SOL- December 1, 2015
The Wonder of Worms
We are wrapping up our science unit on Ecosystems before the upcoming break and today was a day we had eagerly anticipated- we were getting worms!
We have talked abut ecosystems and learned about the interdependence of the components of ecosystems. We have visited the rain forest and seen nature up close. We have observed plants and experimented with taking away one of their needs to see how they coped. But today, we got worms.
Last week we knew we had to prepare, so we started shredding newspaper and cardboard (yes, the worms will eat this to start composting). On Monday we were excited and ready, but got word at the last minute that it was postponed for a day. Finally Tuesday arrived and when the students saw me they asked, “Are the worms here?”
I explained that I was not the ones bringing the worms, but that Ms. Nisha was due to arrive shortly and after Morning Meeting we would go to the science lab to wait for her. While we waited we read Wiggling Worms at Work to give the students some background knowledge.
When Ms. Nisha arrived the students were so excited. We teachers worked with her last year, so knew what to expect, but she had definitely improved her already strong presentation. She talked to the students about the need for sustainability and explained what that meant. Our school really promotes this, so the students were fairly knowledgeable.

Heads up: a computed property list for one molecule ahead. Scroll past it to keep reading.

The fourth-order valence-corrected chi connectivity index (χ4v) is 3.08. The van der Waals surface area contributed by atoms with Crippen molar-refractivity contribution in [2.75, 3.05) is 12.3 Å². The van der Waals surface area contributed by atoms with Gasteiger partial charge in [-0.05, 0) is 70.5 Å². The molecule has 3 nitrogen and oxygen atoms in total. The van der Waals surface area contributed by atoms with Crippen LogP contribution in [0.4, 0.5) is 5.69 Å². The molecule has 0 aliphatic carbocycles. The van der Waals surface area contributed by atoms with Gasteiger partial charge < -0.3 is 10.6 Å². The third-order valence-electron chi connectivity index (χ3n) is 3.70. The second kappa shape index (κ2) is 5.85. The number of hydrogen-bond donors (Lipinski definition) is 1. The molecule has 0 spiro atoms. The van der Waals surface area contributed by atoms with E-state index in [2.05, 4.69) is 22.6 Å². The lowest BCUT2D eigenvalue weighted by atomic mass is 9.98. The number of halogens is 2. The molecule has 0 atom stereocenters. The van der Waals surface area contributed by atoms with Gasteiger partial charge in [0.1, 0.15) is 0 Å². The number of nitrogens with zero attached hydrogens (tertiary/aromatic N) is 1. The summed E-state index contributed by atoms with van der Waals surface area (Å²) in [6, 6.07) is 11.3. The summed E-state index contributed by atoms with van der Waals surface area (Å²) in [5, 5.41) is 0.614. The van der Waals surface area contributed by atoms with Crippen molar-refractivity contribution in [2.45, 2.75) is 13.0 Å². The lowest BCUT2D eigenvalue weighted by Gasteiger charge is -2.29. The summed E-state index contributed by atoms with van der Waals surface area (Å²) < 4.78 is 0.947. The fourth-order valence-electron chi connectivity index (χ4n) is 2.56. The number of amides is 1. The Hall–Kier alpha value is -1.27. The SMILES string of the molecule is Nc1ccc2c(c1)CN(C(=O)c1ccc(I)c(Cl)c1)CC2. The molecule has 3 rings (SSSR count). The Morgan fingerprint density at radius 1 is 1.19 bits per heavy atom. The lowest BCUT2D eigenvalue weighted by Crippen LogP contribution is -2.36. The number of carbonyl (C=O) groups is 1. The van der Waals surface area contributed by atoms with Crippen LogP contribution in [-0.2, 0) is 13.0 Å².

She then showed them her model of what they would see if they were underground and talked about the worm bin ecosystem.
Then we were ready to meet our new friends. Many students wanted to hold the worms and it was quite fun to see them wriggling around.
Then we built their “bed” by putting in some torn cardboard and shredded newspaper, which was then sprayed with water. Next Ms. Nisha took out about 50-60 red worms from her worm bin to share with us. A few food scraps and an explanation of surface area for eating and the worms were fed. Finally, we took a good look again and our worms were in their new bin (we requested that the inner bin be see through so that we can pull it out and do some observations).
The students were so excited and had learned quite a lot. They were eagerly discussing who could babysit them over future school holidays and the recesses they would want to miss just to watch the worms. I love that these students get to have experiences like this and know that they will be problem solvers now and in the future as they become more aware of choices they can make to live more sustainably.